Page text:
There was another minor annoyance. The KoolWire site is in Italian and, although an English option is offered, it is less than complete. Still, it's not hard to work out what you have to do.

Conversion quality was good, but on my sample file the converted RTF file [6] was not quite as good as ZamZar. Two of the document's pages mysteriously ended up as tables, and the image quality was poorer. On the other hand KoolWire got the big drop capital correct, though at the expense of messing the left justification of the paragraph that contained it. At 869KB, the converted file was similar in size to the 829KB ZamZar file.

Overall, both these free conversion services are good though not perfect. Which one gives the best conversion will probably depend on the document being converted, so why not try both?

I haven't tried any of the many commercial PDF to DOC programs. If you own one then why not download my test file [3] and email the converted DOC file to me at along with details of the program used. I'll publish the results in a future issue.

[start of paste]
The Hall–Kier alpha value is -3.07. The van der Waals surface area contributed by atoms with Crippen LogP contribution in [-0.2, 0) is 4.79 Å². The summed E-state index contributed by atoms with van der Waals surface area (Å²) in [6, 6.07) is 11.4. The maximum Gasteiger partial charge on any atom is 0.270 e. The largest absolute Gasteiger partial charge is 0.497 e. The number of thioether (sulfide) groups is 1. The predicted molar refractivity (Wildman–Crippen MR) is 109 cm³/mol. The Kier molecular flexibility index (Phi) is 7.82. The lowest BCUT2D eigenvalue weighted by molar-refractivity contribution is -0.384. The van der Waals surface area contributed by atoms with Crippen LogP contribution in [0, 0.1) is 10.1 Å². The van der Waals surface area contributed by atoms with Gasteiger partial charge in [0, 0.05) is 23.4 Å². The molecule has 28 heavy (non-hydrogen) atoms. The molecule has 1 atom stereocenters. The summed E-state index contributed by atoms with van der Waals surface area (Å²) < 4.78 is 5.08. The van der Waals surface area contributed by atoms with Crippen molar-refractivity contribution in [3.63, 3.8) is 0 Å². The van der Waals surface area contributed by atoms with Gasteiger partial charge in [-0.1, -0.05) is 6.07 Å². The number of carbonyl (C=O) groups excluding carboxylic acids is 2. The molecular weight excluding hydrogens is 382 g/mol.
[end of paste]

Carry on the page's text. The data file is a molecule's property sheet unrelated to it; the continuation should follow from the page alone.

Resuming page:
6.1 Best Free Audio Editing Software

(This item was prepared by Joe Bennett, one of the volunteer category editors for my new wiki-style website)

With podcasting more popular than ever, more and more people are now looking for easy ways to record, edit, mix, and save sound on their PCs.

In fact, people don't want to simply record only their voices for their podcasts. They are now making entire downloadable shows that are edited and mixed to such quality, that they sound almost as good as the professionals.